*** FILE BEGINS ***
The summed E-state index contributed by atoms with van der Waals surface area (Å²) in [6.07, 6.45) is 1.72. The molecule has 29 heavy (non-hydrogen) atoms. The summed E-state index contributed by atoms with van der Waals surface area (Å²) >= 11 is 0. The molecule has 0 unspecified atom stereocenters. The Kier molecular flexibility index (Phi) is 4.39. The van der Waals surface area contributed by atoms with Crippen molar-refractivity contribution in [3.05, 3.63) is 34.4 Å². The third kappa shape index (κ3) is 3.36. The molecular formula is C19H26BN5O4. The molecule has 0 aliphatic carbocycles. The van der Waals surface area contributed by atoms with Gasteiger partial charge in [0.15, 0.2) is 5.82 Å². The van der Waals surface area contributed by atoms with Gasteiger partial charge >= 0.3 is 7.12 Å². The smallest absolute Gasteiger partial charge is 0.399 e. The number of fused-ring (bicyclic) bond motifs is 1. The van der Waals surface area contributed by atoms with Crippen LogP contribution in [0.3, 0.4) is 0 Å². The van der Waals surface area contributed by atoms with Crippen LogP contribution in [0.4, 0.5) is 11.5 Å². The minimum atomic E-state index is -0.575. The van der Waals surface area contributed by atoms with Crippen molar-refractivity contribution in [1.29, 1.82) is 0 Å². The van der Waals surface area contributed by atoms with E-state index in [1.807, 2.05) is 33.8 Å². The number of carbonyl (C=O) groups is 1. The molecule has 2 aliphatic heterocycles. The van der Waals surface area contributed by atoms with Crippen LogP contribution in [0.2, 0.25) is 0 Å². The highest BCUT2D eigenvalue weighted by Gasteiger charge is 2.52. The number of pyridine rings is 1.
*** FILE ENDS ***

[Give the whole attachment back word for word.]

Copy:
The summed E-state index contributed by atoms with van der Waals surface area (Å²) in [6.07, 6.45) is 1.72. The molecule has 29 heavy (non-hydrogen) atoms. The summed E-state index contributed by atoms with van der Waals surface area (Å²) >= 11 is 0. The molecule has 0 unspecified atom stereocenters. The Kier molecular flexibility index (Phi) is 4.39. The van der Waals surface area contributed by atoms with Crippen molar-refractivity contribution in [3.05, 3.63) is 34.4 Å². The third kappa shape index (κ3) is 3.36. The molecular formula is C19H26BN5O4. The molecule has 0 aliphatic carbocycles. The van der Waals surface area contributed by atoms with Gasteiger partial charge in [0.15, 0.2) is 5.82 Å². The van der Waals surface area contributed by atoms with Gasteiger partial charge >= 0.3 is 7.12 Å². The smallest absolute Gasteiger partial charge is 0.399 e. The number of fused-ring (bicyclic) bond motifs is 1. The van der Waals surface area contributed by atoms with Crippen LogP contribution in [0.3, 0.4) is 0 Å². The van der Waals surface area contributed by atoms with Crippen LogP contribution in [0.4, 0.5) is 11.5 Å². The minimum atomic E-state index is -0.575. The van der Waals surface area contributed by atoms with Crippen molar-refractivity contribution in [1.29, 1.82) is 0 Å². The van der Waals surface area contributed by atoms with E-state index in [1.807, 2.05) is 33.8 Å². The number of carbonyl (C=O) groups is 1. The molecule has 2 aliphatic heterocycles. The van der Waals surface area contributed by atoms with Crippen LogP contribution in [0.2, 0.25) is 0 Å². The highest BCUT2D eigenvalue weighted by Gasteiger charge is 2.52. The number of pyridine rings is 1.